At $14.99, the app I’m highlighting here isn’t free, nor is it what I would normally refer to as low-cost. For the user who really needs it, it’s probably a bargain! I like TYP-O’s slogan: “Writing is for Everybody!“
TYP-O HD is an iOS app that works on all three Apple devices–iPod Touch, iPhone and iPad. In my view, it functions best on the iPad’s larger screen. It is a versatile set of four tools that support written output.
First, there is excellent word prediction with text-to-speech. This means that the writer can hear what a suggested word sounds like before selecting it. Secondly, the user has the option of entering text with voice recognition. There is also an effective spell checker. Finally, the writer can review his work by listening to it with the built-in text-to-speech.
Written work created in TYP-O can be sent to the clipboard and then copied into another app. Or, it can be shared via email. If hard copy is required, it can also be printed directly from the app.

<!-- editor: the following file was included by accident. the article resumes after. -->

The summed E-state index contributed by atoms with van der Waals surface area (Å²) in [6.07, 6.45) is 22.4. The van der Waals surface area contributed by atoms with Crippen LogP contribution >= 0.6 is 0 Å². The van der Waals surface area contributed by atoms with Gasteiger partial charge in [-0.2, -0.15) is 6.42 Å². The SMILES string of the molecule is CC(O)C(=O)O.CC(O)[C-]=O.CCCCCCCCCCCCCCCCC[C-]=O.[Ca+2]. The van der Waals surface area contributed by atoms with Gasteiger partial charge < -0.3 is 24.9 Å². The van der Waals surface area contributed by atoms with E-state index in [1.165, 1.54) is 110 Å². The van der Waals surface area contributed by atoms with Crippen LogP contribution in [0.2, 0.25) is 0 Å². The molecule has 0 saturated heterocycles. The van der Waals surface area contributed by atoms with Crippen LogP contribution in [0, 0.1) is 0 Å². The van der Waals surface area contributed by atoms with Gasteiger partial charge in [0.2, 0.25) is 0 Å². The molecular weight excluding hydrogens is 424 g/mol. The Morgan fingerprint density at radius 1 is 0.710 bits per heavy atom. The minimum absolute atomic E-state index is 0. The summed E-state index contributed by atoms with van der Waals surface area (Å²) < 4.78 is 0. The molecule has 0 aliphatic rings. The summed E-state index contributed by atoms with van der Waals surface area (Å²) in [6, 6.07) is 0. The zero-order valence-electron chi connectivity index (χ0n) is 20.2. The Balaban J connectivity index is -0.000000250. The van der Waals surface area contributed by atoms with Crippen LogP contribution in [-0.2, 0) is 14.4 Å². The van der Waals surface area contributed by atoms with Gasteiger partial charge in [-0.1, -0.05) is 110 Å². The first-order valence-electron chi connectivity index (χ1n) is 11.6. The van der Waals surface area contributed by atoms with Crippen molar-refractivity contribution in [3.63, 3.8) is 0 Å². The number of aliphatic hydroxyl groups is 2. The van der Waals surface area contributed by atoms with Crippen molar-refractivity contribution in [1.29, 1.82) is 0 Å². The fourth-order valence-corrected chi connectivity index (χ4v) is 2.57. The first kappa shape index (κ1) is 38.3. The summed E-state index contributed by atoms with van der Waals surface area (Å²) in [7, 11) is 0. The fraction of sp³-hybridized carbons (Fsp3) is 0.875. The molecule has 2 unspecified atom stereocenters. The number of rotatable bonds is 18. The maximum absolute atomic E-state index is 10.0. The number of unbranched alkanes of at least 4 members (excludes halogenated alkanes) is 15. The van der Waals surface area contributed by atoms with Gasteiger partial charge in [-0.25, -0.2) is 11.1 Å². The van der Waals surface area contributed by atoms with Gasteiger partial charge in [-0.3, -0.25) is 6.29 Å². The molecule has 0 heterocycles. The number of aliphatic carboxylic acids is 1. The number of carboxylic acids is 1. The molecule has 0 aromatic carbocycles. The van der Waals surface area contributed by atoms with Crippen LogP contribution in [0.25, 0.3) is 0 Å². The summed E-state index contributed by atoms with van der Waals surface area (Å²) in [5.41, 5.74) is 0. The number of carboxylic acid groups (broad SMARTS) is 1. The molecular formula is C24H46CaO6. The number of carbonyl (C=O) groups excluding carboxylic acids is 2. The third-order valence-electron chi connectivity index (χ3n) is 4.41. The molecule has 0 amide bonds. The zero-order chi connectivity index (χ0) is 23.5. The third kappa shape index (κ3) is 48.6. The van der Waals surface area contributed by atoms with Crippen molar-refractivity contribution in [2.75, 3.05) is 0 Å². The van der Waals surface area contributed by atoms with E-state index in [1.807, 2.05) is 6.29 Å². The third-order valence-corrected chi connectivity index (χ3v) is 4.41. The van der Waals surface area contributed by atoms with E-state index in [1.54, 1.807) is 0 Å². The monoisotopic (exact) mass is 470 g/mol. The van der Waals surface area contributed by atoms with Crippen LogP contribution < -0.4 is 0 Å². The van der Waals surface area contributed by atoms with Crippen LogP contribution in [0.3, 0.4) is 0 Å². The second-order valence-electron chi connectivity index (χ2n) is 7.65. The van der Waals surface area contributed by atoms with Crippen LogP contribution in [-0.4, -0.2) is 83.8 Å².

The developers continue to improve TYP-O. The app has evolved and improved considerably since I first became aware of it. The only downside I’ve discovered is that it takes up a large amount of memory on the device–a whopping 1.9 GB. This means that updates take time and require a good Internet connection.
I’ve embedded a screenshot of TYP-O’s interface. Below that is a video that demonstrates the app in action.
My Asus Transformer Prime arrived last Friday, and my first Android tablet is truly a thing of beauty. After two years of using iOS on an iPhone and iPad 2, getting up to speed with Android 4.0 is going to involve some adjustments and a significant learning curve. The app I’m sharing here suggests that the investment in learning will pay rich dividends! Unfortunately, it’s an app that is not available for iOS.